Thursday, March 25, 2010

Why Food Miles Matter – Part 2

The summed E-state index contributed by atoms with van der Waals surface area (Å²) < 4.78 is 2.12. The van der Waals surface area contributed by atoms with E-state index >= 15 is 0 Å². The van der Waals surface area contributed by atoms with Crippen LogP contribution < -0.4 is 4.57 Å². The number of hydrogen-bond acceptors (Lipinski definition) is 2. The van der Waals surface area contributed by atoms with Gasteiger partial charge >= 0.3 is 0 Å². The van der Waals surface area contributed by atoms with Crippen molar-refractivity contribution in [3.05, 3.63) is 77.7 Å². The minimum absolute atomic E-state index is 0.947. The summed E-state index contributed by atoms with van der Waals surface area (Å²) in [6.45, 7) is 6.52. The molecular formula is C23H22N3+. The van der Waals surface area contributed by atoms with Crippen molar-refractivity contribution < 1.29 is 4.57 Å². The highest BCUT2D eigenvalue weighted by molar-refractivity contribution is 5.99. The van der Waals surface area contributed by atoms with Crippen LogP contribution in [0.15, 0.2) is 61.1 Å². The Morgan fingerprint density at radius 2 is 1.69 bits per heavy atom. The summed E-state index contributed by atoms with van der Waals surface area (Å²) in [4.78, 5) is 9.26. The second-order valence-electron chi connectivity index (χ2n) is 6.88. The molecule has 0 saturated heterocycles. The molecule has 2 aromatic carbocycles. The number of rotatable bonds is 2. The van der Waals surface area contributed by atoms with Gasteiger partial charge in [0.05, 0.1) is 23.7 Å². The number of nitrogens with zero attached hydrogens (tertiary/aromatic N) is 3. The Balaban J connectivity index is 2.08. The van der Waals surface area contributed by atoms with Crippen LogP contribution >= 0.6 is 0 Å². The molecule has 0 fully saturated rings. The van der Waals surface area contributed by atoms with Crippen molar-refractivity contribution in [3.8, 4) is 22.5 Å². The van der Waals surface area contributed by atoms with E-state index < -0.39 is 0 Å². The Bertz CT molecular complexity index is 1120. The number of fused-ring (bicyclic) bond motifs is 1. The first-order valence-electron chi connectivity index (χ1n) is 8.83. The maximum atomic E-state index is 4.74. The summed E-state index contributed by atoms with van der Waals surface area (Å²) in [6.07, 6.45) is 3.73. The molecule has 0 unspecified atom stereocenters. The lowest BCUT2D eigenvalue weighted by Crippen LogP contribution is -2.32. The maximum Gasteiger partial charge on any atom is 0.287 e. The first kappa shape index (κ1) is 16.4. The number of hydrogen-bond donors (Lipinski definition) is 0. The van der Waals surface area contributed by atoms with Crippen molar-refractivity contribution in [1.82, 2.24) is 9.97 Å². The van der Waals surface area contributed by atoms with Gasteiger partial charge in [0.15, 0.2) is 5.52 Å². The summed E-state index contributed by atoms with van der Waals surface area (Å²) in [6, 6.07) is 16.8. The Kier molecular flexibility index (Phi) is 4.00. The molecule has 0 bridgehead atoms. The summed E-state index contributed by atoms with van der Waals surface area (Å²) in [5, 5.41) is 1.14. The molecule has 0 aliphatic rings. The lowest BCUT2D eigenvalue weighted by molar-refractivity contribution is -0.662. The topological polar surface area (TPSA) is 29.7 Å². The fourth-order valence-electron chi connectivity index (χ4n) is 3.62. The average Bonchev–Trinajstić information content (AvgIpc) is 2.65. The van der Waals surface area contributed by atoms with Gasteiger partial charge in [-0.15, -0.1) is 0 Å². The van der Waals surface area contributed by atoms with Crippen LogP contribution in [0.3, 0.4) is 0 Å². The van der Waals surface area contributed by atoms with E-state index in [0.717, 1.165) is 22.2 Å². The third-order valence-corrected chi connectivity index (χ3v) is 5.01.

Local Economies, Communities, and Workers Rights:  The rising demand for local foods has increased the number of small farming operations which are better equipped to cater to the local food outlets like farmers’ markets, local groceries, and other specialized outlets.  The traits of towns with lots of these local small farms versus towns with large corporate farms were documented in a well known study in 1940 by Dr. Walter Goldschmidt.  He found that towns with family farms had income that circulated among local businesses because in some cases they will get up to 100% of the food dollars, or income from the food they generate, which created jobs and a healthier community.  These towns had better services, higher employment rates,  and more civic participation.  Because the operations are smaller, some part time labor may be hired but a majority of the farmworkers are family members who receive the income and benefits of the farming operation.  On the other hand, corporate farming communities had incomes that went to other larger cities.  The average corporate farmer receives only an average of twenty cents of every food dollar with the rest going to marketing, distributing, and input suppliers.  Becj0399521ause less money circulates in these local economies, there are lower employment rates and generally less healthy communities.  Although this research was performed some time ago, recent studies have confirmed that these trends still remain true.  Large farming operations tend to employ workers that are not within the family.  These individuals were paid an average of $6.75 an hour in 2008, which is among the lowest wages paid for unskilled occupations.  These individuals have a higher dependency on Food Stamps, Medicaid, free school lunches, and other social service programs.  The U.S. Census Bureau’s demographic profile for farmworkers shows that 80.9% of these workers are men, 91.7% are white, 62.2% of them have U.S. citizenship, and only 20.7% have some college education.  According to the National Agricultural Workers Survey, an estimated half of all hired farmworkers are unauthorized, meaning they do not possess citizenship with legal work papers.   

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